Yes, it’s a trope often trotted out in travel literature, but the Netherlands really is a cycle touring utopia. And – as I discovered at both ends of a rambling world tour – that goes for total newbies and a hardened adventurers alike.

Landelijk Fietsplatform, the official Dutch organisation for recreational cycling, maintains a very informative website (in English) all about cycle touring in the Netherlands.

Categories
Equipment

What’s The Best Tent For Cycle Touring & Bikepacking?

Last updated in October 2020.

Perhaps the biggest challenge in choosing the right tent for your cycle tour or bikepacking expedition is the immense range of options you’ll find out there. Ultralight tents, freestanding tents, 3‑season or 4‑season tents, double wall or single wall, with or without awnings or footprints – and at prices from next to nothing up to hundreds (even thousands) of pounds or dollars. Which of these tents is right for you?

When you’re a newcomer, it’s natural to look for recommendations when choosing a tent for cycle touring or bikepacking. But before you get bogged down with what other people think is the best tent (which always seems to be the one they bought or were given by a sponsor), here’s one important thing to remember:

‘Best’ means nothing outside the context of your bike trip. Every ride is different.

So before you go any further, take a moment to ask yourself:

  • Are you looking for a long-lasting tent for a transcontinental trip, or something simple for a short summer adventure?
  • Are you a couple who like plenty of living space and room for your luggage, or a minimal solo rider?
  • Do you have racks and panniers to take bulky and heavy loads, or are you bikepacking with ultralight gear?
  • Do you plan on staying at nice campsites, or wild camping in the woods after dark?
  • Are you planning a fair-weather ride, or will all-season and/or winter use be involved?

There are a few tried-and-tested tents for cycling adventures that have proven themselves on a massive range of journeys.

But if you want to delve any deeper, you’ll find there’s no real ‘best tent for cycle touring or bikepacking’ until you know the answers to the basic questions above.

If you haven’t asked them of yourself, now’s the time to do so. Perhaps read my posts on the what, where, when, who and how of cycle touring. Then come back to this article.

Know what kind of bike trip you’re going on now? Great! Read on…

What Types Of Tents Are Good For Cycle Touring & Bikepacking?

I’ve spent a long time – too long, probably – looking at the trends over the years.

And I can tell you that the most popular kind of cycle touring or bikepacking tent for one rider is generally a freestanding, double-walled, 2‑berth, 3‑season tent in an inconspicuous shade of green, weighing 1–2.5kg (2–6 pounds), and strapping nicely to a rear rack or a handlebar harness, with room inside for the rider and the most important bits of their luggage.

For a couple, it’s generally the 3‑berth model of the same tent.

And for a solo bikepacker, it’s generally the 1‑berth model.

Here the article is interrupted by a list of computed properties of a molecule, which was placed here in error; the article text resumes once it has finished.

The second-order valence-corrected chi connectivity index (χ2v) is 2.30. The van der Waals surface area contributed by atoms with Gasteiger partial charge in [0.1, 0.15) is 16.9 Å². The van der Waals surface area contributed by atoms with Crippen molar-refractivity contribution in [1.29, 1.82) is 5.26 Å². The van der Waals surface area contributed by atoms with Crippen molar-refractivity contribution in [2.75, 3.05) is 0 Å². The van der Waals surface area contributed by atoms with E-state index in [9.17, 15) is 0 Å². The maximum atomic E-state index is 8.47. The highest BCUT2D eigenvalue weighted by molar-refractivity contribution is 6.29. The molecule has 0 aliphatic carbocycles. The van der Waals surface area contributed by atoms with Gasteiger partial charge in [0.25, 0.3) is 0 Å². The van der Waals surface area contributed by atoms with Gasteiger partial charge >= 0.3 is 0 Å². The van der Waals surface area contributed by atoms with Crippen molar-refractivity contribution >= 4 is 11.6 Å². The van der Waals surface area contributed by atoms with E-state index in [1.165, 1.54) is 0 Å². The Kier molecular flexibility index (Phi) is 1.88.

If you were short of time and you asked me to pick just one tent that ticks all of these boxes, it would be the 2‑berth MSR Hubba Hubba NX. (Click here to scroll to the full details and photos).

I’ve used and abused many tents in the MSR Hubba range over the years, including a 2014 two-berth Hubba Hubba NX, a 2012 one-berth Hubba, and a 2010 three-berth Mutha Hubba HP. (I still own and use all of them.)

If you don’t have any super-specialised requirements and you’re looking for a top-quality tent you can simply grab and ride out the door with, the MSR Hubba NX range is what I’d recommend.

How Do Tents For Cyclists Differ From Tents For Hikers & Backpackers?

Before we get into cycle touring and bikepacking tent listings, for the benefit of readers coming from a hiking/backpacking background I feel it’s important to explain how the priorities for cyclists differ slightly from walkers.

The biggest difference is that packed weight and volume is (usually) less of an issue for cyclists.

On a bike tour, you have a vehicle to carry your gear, rather than shouldering the burden yourself. This means – generally speaking – that you can safely consider slightly bigger, heavier tents that will allow you to live more comfortably, fare better in bad weather, last longer, and probably be cheaper to buy.

Long-distance thru-hikers in particular are concerned with minimising their loads. Unless you’re an ultralight bikepacker, you probably won’t be sharing that concern. (But in case you are, there are several suggestions below for ultralight tents for bikepacking too.)

A second difference is that cyclists tend to camp close to roads, not on backcountry trails.

This brings with it totally different priorities when it comes to visibility.

Many hikers prefer to be as visible as possible in a mountain landscape in case of needing assistance. Cyclists, on the other hand, typically want the opposite: to be able to wild camp undetected, close to civilisation.


The Best Cycle Touring & Bikepacking Tents In 2020

OK, theory lessons over – let’s get down to business!

The following listings represent a collection of tents specifically recommended for travelling by bicycle by experienced riders over countless miles and many years of road-testing, fully updated to reflect the latest models and prices.

We’ll start with low-budget tents for short and simple trips, visit some of the most popular all-rounder tents in the mid-range, and work our way up to uber-tents for people on worldwide bike tours of months or years.

We’ll also look at a few specialist tents suited to the weight and pack size restrictions faced by off-road bikepackers with frame luggage alone.